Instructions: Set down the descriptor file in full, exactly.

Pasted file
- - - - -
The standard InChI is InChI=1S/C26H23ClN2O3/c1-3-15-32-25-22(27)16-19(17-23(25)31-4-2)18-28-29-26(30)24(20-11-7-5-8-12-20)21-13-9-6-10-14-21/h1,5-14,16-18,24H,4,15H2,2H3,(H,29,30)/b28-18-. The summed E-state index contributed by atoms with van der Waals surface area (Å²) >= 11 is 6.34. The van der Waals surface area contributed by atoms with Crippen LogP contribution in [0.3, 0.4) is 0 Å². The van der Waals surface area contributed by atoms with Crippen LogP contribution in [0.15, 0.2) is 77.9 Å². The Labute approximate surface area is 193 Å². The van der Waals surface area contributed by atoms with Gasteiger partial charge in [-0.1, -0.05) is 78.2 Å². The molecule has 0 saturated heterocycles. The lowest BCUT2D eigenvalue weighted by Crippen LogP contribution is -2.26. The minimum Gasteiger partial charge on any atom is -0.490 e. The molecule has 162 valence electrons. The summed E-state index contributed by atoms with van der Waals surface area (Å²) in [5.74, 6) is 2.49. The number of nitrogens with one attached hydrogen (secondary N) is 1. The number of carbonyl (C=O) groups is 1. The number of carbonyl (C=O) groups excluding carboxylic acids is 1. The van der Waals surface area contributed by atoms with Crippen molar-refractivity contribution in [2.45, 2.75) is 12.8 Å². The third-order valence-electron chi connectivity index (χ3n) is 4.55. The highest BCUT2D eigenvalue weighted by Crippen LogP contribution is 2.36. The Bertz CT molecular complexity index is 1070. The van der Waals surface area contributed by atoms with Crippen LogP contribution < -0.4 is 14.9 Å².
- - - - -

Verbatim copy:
The standard InChI is InChI=1S/C26H23ClN2O3/c1-3-15-32-25-22(27)16-19(17-23(25)31-4-2)18-28-29-26(30)24(20-11-7-5-8-12-20)21-13-9-6-10-14-21/h1,5-14,16-18,24H,4,15H2,2H3,(H,29,30)/b28-18-. The summed E-state index contributed by atoms with van der Waals surface area (Å²) >= 11 is 6.34. The van der Waals surface area contributed by atoms with Crippen LogP contribution in [0.3, 0.4) is 0 Å². The van der Waals surface area contributed by atoms with Crippen LogP contribution in [0.15, 0.2) is 77.9 Å². The Labute approximate surface area is 193 Å². The van der Waals surface area contributed by atoms with Gasteiger partial charge in [-0.1, -0.05) is 78.2 Å². The molecule has 0 saturated heterocycles. The lowest BCUT2D eigenvalue weighted by Crippen LogP contribution is -2.26. The minimum Gasteiger partial charge on any atom is -0.490 e. The molecule has 162 valence electrons. The summed E-state index contributed by atoms with van der Waals surface area (Å²) in [5.74, 6) is 2.49. The number of nitrogens with one attached hydrogen (secondary N) is 1. The number of carbonyl (C=O) groups is 1. The number of carbonyl (C=O) groups excluding carboxylic acids is 1. The van der Waals surface area contributed by atoms with Crippen molar-refractivity contribution in [2.45, 2.75) is 12.8 Å². The third-order valence-electron chi connectivity index (χ3n) is 4.55. The highest BCUT2D eigenvalue weighted by Crippen LogP contribution is 2.36. The Bertz CT molecular complexity index is 1070. The van der Waals surface area contributed by atoms with Crippen LogP contribution < -0.4 is 14.9 Å².